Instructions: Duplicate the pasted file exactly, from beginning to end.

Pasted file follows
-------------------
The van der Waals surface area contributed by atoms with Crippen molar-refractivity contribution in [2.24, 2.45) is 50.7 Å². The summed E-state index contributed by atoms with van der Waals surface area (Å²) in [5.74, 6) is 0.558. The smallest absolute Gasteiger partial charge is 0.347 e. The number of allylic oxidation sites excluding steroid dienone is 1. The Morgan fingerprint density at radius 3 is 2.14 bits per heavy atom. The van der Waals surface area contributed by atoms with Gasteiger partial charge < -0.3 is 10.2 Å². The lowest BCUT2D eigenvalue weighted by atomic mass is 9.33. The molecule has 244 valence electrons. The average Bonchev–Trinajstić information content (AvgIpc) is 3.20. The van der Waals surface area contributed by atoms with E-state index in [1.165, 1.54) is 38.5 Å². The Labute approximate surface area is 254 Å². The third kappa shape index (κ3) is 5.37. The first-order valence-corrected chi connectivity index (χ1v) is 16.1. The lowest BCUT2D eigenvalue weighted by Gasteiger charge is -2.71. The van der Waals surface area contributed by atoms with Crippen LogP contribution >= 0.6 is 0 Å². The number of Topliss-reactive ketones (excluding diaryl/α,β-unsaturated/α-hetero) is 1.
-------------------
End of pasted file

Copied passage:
The van der Waals surface area contributed by atoms with Crippen molar-refractivity contribution in [2.24, 2.45) is 50.7 Å². The summed E-state index contributed by atoms with van der Waals surface area (Å²) in [5.74, 6) is 0.558. The smallest absolute Gasteiger partial charge is 0.347 e. The number of allylic oxidation sites excluding steroid dienone is 1. The Morgan fingerprint density at radius 3 is 2.14 bits per heavy atom. The van der Waals surface area contributed by atoms with Gasteiger partial charge < -0.3 is 10.2 Å². The lowest BCUT2D eigenvalue weighted by atomic mass is 9.33. The molecule has 244 valence electrons. The average Bonchev–Trinajstić information content (AvgIpc) is 3.20. The van der Waals surface area contributed by atoms with E-state index in [1.165, 1.54) is 38.5 Å². The Labute approximate surface area is 254 Å². The third kappa shape index (κ3) is 5.37. The first-order valence-corrected chi connectivity index (χ1v) is 16.1. The lowest BCUT2D eigenvalue weighted by Gasteiger charge is -2.71. The van der Waals surface area contributed by atoms with Crippen LogP contribution >= 0.6 is 0 Å². The number of Topliss-reactive ketones (excluding diaryl/α,β-unsaturated/α-hetero) is 1.